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Twentieth-century Advertising Hardcover – 29 Oct 1999

3.0 out of 5 stars 2 customer reviews

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Hardcover, 29 Oct 1999
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Product details

  • Hardcover: 256 pages
  • Publisher: Carlton Books Ltd (29 Oct. 1999)
  • Language: English
  • ISBN-10: 1858685206
  • ISBN-13: 978-1858685205
  • Package Dimensions: 28.2 x 23.8 x 2.6 cm
  • Average Customer Review: 3.0 out of 5 stars 2 customer reviews
  • Amazon Bestsellers Rank: 527,072 in Books (See Top 100 in Books)
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Product description

From the Author

In Twentieth-Century Advertising, the creators of the century's greatest ads reveal the stories behind the major campaigns.

Where ideas come from How concepts develop What makes a good ad Why sex works When controversy boosts sales ... and when it doesn't

Creative nuggets

"Creativity is about breaking laws," John Hegarty, creative director, Bartle Bogle Hegarty, London

"I was driven by ambition and avarice," David Ogilvy, founder of Ogilvy & Mather Worldwide

"The Rolling Stones were already a bit plastered when I arrived at 11 o'clock in the morning," Michael Joseph, photographer

"The only way to achieve good advertising is to approach it with a sense of fun," Holger Jung, partner, Jung von Matt, Hamburg

"Our job is not to spend our clients' money quietly. Our job is to make them rich," Neil French, creative director, Ogilvy & Mather, Singapore

"A day's shoot always happens in 10 minutes. Everything else is thinking and talking," Andreas Heumann, photographer

"Nowadays you can't photograph a girl without a naked bottom," Horst, photographer

"We wanted Horst for the campaign because we knew he could be extremely provocative," Gad Romann, creative director, Romann and Tannenholz, New York

"The Absolut Vodka campaign is a client's dream: the bottle is centre stage, the product name is in the headline and there isn't too much borrowed interest," Arnie Arlow, creative director, TBWA, New York

"The art of reduction is as important for the advertising creative as it is for the artist," Marcello Serpa, creative director, Almap BBDO, Sao Paulo

"We believe advertising can be used to say something besides selling a product - something more useful. I wish some cigarette or car company would devote their incredible budget to promoting social issues," Oliviero Toscani, creative director/photographer, Benetton, Italy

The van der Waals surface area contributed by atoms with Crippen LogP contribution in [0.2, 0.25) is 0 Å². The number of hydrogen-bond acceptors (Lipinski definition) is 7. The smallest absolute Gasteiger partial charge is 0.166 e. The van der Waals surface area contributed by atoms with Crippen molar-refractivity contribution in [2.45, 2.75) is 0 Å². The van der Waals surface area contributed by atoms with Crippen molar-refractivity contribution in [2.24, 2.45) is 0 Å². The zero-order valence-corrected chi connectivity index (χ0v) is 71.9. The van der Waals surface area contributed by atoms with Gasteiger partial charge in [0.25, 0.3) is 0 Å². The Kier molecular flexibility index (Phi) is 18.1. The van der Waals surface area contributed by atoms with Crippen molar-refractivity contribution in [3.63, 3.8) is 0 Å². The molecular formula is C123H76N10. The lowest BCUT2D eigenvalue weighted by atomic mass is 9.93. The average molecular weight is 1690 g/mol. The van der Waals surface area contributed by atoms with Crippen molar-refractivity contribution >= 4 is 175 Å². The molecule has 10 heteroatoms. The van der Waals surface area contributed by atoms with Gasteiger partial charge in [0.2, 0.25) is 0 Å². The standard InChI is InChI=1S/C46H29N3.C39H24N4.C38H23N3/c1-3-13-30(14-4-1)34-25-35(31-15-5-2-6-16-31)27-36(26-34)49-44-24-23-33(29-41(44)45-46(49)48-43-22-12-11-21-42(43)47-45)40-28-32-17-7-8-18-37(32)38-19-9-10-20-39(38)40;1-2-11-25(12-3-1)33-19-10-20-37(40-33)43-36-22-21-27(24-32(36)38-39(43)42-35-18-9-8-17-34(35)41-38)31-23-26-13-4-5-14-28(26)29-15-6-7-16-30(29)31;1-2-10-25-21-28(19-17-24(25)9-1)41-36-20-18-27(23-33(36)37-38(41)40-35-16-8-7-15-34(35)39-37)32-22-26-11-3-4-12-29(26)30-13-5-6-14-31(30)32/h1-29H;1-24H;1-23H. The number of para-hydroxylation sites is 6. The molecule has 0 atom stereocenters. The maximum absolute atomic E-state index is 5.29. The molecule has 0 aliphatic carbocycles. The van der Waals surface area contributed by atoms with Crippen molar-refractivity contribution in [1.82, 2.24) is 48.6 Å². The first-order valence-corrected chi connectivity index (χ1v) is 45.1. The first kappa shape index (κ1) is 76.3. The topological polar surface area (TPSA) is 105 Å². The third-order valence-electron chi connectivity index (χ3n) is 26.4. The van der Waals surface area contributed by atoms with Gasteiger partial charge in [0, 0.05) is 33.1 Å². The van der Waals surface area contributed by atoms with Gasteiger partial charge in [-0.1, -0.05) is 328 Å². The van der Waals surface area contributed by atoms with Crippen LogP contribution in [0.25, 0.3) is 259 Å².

"Having your ad banned is an excellent way of ensuring your product becomes famous," Neil French, creative director, Ogilvy & Mather, Singapore

"The consumer knows you're playing a game and he can bring a lot to your ad. Having done a bit of work on it, the pleasure of understanding the ad is all the greater," Frank Lowe, chairman of the Lowe Group, London

"The creative process starts with gathering all the material and consuming it. Then take a break and let your subconscious work on it. You usually come back with an answer," Jay Chiat, founder Chiat Day, San Francisco/New York

"The brain is the best computer in the world; you just feed it information, then step back and let your subconscious take over," Graham Fink, art director, Saatchi & Saatchi, London

"I prefer to leave some questions unanswered to give the viewer something to think about," Brian Griffin, photographer, commercials director

"The TV commercial made it almost impossible for me to take pictures in the street," David Bailey, photographer, commercials director

"If an idea works well and is successful, keep using it until it runs dry," David Ogilvy, founder of Ogilvy & Mather Worldwide

"A great idea comes out of understanding what makes the brand tick, then you need to ask, does it make the hairs on the back your neck stand up?" John Hegarty, creative director, Bartle Bogle Hegarty, London

"The Benson & Hedges surreal campaign was the single most important shift in the way advertising used photography during the late 1970s and early 1980s," Alan Waldie, art director, Collett Dickenson Pearce, London

"Gold wrapped cigarettes made more money than gold," Adrian Flowers, photographer

"You can't really say anything about beers or cigarettes, so you can have a ball and do really crazy things," Graham Fink, art director, Saatchi & Saatchi, London

"Being creative can be a hazardous route. The gamble is greater, but if it works, the rewards are also greater," Paul Arden creative director, Saatchi & Saatchi, London

"We are aware of the responsibility we have as a part of the most powerful industry in the world. We try to use this power to the good," Ingebrigt Steen Jensen, creative director, JBR, Oslo

"For an ad to work it has to relate to someone, and the more closely it can relate, the more effective it will be," Robin Wight, partner, WCRS Matthew Marcantonio, London

"When filming underwater, it is most important that the models trust me because they are putting their lives in my hands," Michael Portelly, photographer, commercials director

"It's better to work without a brief. You're free to use your imagination and you perform better because it's more of a personal effort," Elliott Erwitt, photographer

"I get really, really bored shooting to a formula. I don't like to do anything on a steady diet," Elliott Erwitt, photographer

"There's no such thing as a simple advertising job; there's always a sting," Terence Donovan, photographer


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on 12 November 2010
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on 22 October 2014
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Amazon.com: 5.0 out of 5 stars 1 reviews
9 people found this helpful.
5.0 out of 5 stars20th century advertising at 20th century standards.
on 30 May 2000 - Published on Amazon.com
Format: Hardcover

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